Mainly what I have to say is that the food is very good. How can a meal not promise to be excellent when the chef serves forth a heaping plate of spicy plate of beef hearts, sliced into strips and cooked to delicious intensity? Mr. P is a meat lover, as evinced in the quality of his jamon, which melts in the mouth without losing any of its aged nuance. He serves that with dice-sized little cubes of jelly made from Pedro Jimenez sherry and a dark, earthy cream of green apples. The “vromiko” (dirty in Greek) of the northern suburbs, the name of one dish, made me think of other things. What arrived was heart attack food of the most mischievous, delicious kind! A sausage cut up and cooked with greens and served with a whole soft-boiled egg in the center, just for fun. By watching a dozen of these leave the kitchen, I learned how to serve a soft boiled egg the Peskias way, by lobotomizing the top of the shell and pouring out the contents without breaking the yolk. It’s a popular dish. I adore the peinirli (dough boat) because it is poor man’s food dressed up for Sunday. Peskias’ is crunchy and buttery and filled with a superlative dose of foie gras and siglino (cured pork) (again, a double dose of heart attack food, just in case some of us meat lovers didn’t have enough!) Wow was that good.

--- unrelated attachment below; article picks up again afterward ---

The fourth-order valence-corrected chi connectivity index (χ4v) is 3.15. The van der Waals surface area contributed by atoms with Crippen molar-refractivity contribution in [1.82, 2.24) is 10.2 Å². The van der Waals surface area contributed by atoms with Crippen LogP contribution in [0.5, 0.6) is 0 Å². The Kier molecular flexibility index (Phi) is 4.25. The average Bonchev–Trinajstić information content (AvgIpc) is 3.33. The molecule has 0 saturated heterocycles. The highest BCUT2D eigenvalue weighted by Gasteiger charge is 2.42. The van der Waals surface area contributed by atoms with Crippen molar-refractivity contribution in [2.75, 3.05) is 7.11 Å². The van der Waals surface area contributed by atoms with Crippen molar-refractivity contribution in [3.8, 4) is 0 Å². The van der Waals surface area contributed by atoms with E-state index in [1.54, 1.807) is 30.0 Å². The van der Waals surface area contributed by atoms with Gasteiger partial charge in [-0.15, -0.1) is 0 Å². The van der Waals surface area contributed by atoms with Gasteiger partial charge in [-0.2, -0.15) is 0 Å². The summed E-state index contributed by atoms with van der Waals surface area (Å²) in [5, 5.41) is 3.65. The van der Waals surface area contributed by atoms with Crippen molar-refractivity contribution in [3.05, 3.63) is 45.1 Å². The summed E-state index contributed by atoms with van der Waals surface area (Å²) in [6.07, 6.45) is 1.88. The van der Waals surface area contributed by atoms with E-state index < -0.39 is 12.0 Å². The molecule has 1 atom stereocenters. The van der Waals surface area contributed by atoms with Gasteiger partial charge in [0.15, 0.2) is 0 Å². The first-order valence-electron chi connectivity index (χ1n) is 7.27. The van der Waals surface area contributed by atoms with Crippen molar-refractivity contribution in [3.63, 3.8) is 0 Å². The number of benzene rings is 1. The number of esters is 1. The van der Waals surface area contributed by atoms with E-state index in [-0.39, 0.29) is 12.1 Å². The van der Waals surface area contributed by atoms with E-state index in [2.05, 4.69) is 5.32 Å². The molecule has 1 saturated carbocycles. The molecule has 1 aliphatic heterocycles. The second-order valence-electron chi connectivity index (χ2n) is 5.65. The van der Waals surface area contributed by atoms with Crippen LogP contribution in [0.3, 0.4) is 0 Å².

The Cypriot ravioli filled with haloumi cheese come served in a delicate chicken broth, which is the best part of the dish. I wanted to try the other two pasta dishes, especially the pennes with gorgonzola, Limnos Muscat, pepper and lemon. With great difficulty I refrained. The eight main courses are nicely balanced: two pork dishes, two chicken dishes, tuna, grouper, shrimp and a vegetarian specialty that I plan to try next time: prasoselino me avgolemono (leeks and celery with egg-lemon sauce and pan-fried manouri cheese). It sounded so unusual.